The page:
Tag Archives: Gold Creek

Work on Gold Creek Road ‘sucks,’ says reader

The in basket: Gregg McFarlan says that on July 14 he “had the pleasure of driving to Belfair via Gold Creek Road” and had two thoughts.

“1) Blacktop was recently applied as an overlay, not the normal grind and smooth. Gotta say, it sucks.

“2) Yesterday the county was applying what appeared to be light oil and sand to this roadway. I would understand the normal chip seal. But oil and sand?”

The out basket: Jacques Dean, Kitsap County road superintendent, explains, “The Central Road Shop has completed a series of repairs on Gold Creek in preparation for a chip seal application that will take place within the next couple of weeks.

“They initially ground out areas of significant pavement cracking, replaced the deteriorated asphalt with new, and performed asphalt pre-leveling in a few areas to correct crown, longitudinal settling of the pavement surface, and re-establishment of the pavement edge.

“They more recently returned to the same patches and pre-level areas to apply a thin coat of oil and sand.  This is necessary prior to chip sealing to ensure that all voids within the new asphalt areas are sealed. If we do not do this, we lose chip seal oil within the voids of the new asphalt areas, and subsequently do not obtain good capture of the chip seal aggregate when it is applied.”

A chip seal is a form of repaving that involves pouring gravel on a layer of oil, which form an overlay hardened by traffic rolling over it.

Gathered trash in Kitsap’s south end goes uncollected

The in basket: Don Baker e-mailed Oct. 2 to say, “In the spring and summer the county jail sometimes take the good prisoners out to clean up the road sides of trash. I think this is a great idea to make some use of free labor and get the prisoners out for some fresh air and exercise.

“They did that over a month ago along Gold Creek Road  from Mason County into Kitsap County to Lake Tahuyeh and down to Dewatto /Holly Road and the bags of trash they picked up are still laying along the road. Some have been broken open by animals and the trash is all spread around again.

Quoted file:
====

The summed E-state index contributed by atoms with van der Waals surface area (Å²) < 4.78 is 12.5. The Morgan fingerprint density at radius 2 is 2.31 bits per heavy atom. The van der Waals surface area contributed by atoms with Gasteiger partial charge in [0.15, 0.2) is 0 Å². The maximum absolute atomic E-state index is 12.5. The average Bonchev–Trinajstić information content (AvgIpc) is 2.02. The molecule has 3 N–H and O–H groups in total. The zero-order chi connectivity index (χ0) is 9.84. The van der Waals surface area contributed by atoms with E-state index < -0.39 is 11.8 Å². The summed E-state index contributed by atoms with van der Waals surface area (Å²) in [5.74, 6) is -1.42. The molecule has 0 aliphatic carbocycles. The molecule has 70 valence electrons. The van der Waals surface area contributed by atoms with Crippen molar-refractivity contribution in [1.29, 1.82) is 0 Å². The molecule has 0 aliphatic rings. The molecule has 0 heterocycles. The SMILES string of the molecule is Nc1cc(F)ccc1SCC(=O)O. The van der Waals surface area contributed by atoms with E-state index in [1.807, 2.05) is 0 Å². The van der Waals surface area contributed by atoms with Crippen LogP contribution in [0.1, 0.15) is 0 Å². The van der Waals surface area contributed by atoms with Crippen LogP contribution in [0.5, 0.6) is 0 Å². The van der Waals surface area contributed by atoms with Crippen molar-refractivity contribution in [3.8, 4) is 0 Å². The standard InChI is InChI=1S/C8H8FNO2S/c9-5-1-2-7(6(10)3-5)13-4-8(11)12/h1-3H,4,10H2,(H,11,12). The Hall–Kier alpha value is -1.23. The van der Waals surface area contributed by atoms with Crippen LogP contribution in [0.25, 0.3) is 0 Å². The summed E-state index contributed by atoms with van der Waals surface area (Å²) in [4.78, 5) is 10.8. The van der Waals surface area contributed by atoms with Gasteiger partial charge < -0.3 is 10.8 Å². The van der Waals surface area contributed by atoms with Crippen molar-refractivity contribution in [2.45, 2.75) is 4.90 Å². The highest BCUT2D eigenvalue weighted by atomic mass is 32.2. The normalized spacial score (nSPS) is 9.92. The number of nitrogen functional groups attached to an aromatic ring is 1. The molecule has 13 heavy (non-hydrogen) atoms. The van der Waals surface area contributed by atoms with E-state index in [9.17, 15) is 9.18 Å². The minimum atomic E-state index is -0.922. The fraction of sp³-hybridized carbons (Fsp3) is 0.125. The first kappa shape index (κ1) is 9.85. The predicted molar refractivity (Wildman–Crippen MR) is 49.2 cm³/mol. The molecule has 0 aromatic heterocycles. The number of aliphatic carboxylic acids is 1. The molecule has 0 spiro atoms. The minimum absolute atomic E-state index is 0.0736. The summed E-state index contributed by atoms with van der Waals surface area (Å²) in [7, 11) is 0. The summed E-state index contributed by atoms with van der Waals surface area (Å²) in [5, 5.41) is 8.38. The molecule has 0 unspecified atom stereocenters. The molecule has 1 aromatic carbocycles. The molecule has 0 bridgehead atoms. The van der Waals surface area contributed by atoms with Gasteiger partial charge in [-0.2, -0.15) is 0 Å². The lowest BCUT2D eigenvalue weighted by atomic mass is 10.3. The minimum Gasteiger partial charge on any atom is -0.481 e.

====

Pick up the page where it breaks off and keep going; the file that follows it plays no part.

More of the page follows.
“I would suggest that when they do this.” Don said, “that they put a trailer behind the van that takes the prisoners out and have them pick up the bags and throw them in the trailer on their way back and take the bags to the dump on their way back to the county jail. That would complete the project and make it look like some one was using their heads.”

The out basket: I forwarded his e-mail to Kitsap County Public Works, and before I heard back, Don e-mailed on Oct. 5 that the bags had been cleaned up. Whether the forwarded e-mail prompted the action or it just was handled in the course of events, I don’t know.

Dour Bear of Kitsap public works says, “The Sheriff’s Office runs that program with funding from the Clean Kitsap Program. Generally the inmates do the cleanup during the week and double back to pick up the bags on weekends. Bags are expected to be picked up within seven days. We’ve forwarded the information your reader provided to the Sheriff’s Department.”

I mistakenly sent Don’s e-mail to Mason County first, and, after straightening me out as to which county these roads are in, Mason’s Public Works Director Brian Matthews said, “Mason County also does this type of road cleanup on our county roads with corrections folks, but when we bag it, it gets taken to the dump the same day and disposed.  Our sheriff’s office has a grant to pay the dumping fee.”